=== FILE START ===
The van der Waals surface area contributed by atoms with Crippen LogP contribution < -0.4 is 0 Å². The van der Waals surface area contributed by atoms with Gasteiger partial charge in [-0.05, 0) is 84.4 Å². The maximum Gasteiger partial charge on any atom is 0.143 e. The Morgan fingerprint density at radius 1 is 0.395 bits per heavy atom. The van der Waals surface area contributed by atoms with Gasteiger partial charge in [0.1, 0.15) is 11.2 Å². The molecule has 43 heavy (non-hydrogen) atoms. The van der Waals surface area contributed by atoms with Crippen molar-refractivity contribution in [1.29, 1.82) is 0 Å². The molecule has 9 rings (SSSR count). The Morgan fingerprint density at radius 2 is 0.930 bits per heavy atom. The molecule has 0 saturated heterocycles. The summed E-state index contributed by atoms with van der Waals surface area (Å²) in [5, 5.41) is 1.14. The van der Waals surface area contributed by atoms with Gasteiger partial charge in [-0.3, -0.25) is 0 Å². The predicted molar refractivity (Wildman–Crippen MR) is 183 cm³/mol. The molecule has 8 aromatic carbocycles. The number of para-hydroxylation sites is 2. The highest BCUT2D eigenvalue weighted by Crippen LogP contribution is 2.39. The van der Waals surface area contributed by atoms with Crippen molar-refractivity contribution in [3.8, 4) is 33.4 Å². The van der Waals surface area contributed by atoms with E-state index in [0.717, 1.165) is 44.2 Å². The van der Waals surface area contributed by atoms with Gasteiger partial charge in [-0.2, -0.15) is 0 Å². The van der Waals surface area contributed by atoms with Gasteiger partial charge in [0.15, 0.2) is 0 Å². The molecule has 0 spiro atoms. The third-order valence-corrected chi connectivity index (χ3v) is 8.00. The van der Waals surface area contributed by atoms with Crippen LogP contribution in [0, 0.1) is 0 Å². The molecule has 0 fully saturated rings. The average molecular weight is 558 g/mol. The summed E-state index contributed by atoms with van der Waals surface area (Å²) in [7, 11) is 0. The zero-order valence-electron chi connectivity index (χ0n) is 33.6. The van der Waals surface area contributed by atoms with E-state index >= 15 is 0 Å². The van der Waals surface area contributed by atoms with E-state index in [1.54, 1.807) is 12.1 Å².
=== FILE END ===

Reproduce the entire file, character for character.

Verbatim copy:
The van der Waals surface area contributed by atoms with Crippen LogP contribution < -0.4 is 0 Å². The van der Waals surface area contributed by atoms with Gasteiger partial charge in [-0.05, 0) is 84.4 Å². The maximum Gasteiger partial charge on any atom is 0.143 e. The Morgan fingerprint density at radius 1 is 0.395 bits per heavy atom. The van der Waals surface area contributed by atoms with Gasteiger partial charge in [0.1, 0.15) is 11.2 Å². The molecule has 43 heavy (non-hydrogen) atoms. The van der Waals surface area contributed by atoms with Crippen molar-refractivity contribution in [1.29, 1.82) is 0 Å². The molecule has 9 rings (SSSR count). The Morgan fingerprint density at radius 2 is 0.930 bits per heavy atom. The molecule has 0 saturated heterocycles. The summed E-state index contributed by atoms with van der Waals surface area (Å²) in [5, 5.41) is 1.14. The van der Waals surface area contributed by atoms with Gasteiger partial charge in [-0.3, -0.25) is 0 Å². The predicted molar refractivity (Wildman–Crippen MR) is 183 cm³/mol. The molecule has 8 aromatic carbocycles. The number of para-hydroxylation sites is 2. The highest BCUT2D eigenvalue weighted by Crippen LogP contribution is 2.39. The van der Waals surface area contributed by atoms with Crippen molar-refractivity contribution in [3.8, 4) is 33.4 Å². The van der Waals surface area contributed by atoms with E-state index in [0.717, 1.165) is 44.2 Å². The van der Waals surface area contributed by atoms with Gasteiger partial charge in [-0.2, -0.15) is 0 Å². The van der Waals surface area contributed by atoms with Gasteiger partial charge in [0.15, 0.2) is 0 Å². The molecule has 0 spiro atoms. The third-order valence-corrected chi connectivity index (χ3v) is 8.00. The van der Waals surface area contributed by atoms with Crippen LogP contribution in [0, 0.1) is 0 Å². The molecule has 0 fully saturated rings. The average molecular weight is 558 g/mol. The summed E-state index contributed by atoms with van der Waals surface area (Å²) in [7, 11) is 0. The zero-order valence-electron chi connectivity index (χ0n) is 33.6. The van der Waals surface area contributed by atoms with E-state index >= 15 is 0 Å². The van der Waals surface area contributed by atoms with E-state index in [1.54, 1.807) is 12.1 Å².